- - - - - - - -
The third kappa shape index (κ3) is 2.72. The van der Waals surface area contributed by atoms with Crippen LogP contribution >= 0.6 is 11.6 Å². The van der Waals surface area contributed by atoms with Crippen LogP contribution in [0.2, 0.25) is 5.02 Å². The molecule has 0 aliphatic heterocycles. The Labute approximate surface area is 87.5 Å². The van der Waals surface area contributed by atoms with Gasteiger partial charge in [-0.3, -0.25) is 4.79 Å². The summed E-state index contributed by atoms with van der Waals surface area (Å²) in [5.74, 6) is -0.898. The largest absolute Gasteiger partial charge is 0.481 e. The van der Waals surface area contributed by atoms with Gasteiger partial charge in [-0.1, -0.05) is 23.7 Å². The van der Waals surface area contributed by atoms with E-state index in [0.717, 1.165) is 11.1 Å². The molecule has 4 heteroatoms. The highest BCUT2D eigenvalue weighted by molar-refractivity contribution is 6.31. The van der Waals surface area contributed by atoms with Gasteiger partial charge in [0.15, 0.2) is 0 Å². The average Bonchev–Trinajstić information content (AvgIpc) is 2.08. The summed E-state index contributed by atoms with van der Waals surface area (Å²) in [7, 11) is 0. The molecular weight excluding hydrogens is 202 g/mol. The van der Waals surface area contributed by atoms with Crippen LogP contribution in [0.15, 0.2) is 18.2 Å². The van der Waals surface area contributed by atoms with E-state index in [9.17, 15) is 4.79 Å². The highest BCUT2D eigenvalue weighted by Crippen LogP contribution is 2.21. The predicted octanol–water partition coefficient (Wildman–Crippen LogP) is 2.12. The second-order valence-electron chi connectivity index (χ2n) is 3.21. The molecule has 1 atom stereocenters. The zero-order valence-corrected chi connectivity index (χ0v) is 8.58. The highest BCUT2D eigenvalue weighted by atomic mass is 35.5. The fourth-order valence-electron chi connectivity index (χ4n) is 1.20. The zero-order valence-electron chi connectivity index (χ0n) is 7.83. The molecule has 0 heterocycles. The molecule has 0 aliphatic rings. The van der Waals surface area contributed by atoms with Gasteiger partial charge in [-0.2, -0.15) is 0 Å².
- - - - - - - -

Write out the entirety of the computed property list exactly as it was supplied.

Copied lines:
The third kappa shape index (κ3) is 2.72. The van der Waals surface area contributed by atoms with Crippen LogP contribution >= 0.6 is 11.6 Å². The van der Waals surface area contributed by atoms with Crippen LogP contribution in [0.2, 0.25) is 5.02 Å². The molecule has 0 aliphatic heterocycles. The Labute approximate surface area is 87.5 Å². The van der Waals surface area contributed by atoms with Gasteiger partial charge in [-0.3, -0.25) is 4.79 Å². The summed E-state index contributed by atoms with van der Waals surface area (Å²) in [5.74, 6) is -0.898. The largest absolute Gasteiger partial charge is 0.481 e. The van der Waals surface area contributed by atoms with Gasteiger partial charge in [-0.1, -0.05) is 23.7 Å². The van der Waals surface area contributed by atoms with E-state index in [0.717, 1.165) is 11.1 Å². The molecule has 4 heteroatoms. The highest BCUT2D eigenvalue weighted by molar-refractivity contribution is 6.31. The van der Waals surface area contributed by atoms with Gasteiger partial charge in [0.15, 0.2) is 0 Å². The average Bonchev–Trinajstić information content (AvgIpc) is 2.08. The summed E-state index contributed by atoms with van der Waals surface area (Å²) in [7, 11) is 0. The molecular weight excluding hydrogens is 202 g/mol. The van der Waals surface area contributed by atoms with Crippen LogP contribution in [0.15, 0.2) is 18.2 Å². The van der Waals surface area contributed by atoms with E-state index in [9.17, 15) is 4.79 Å². The highest BCUT2D eigenvalue weighted by Crippen LogP contribution is 2.21. The predicted octanol–water partition coefficient (Wildman–Crippen LogP) is 2.12. The second-order valence-electron chi connectivity index (χ2n) is 3.21. The molecule has 1 atom stereocenters. The zero-order valence-corrected chi connectivity index (χ0v) is 8.58. The highest BCUT2D eigenvalue weighted by atomic mass is 35.5. The fourth-order valence-electron chi connectivity index (χ4n) is 1.20. The zero-order valence-electron chi connectivity index (χ0n) is 7.83. The molecule has 0 heterocycles. The molecule has 0 aliphatic rings. The van der Waals surface area contributed by atoms with Gasteiger partial charge in [-0.2, -0.15) is 0 Å².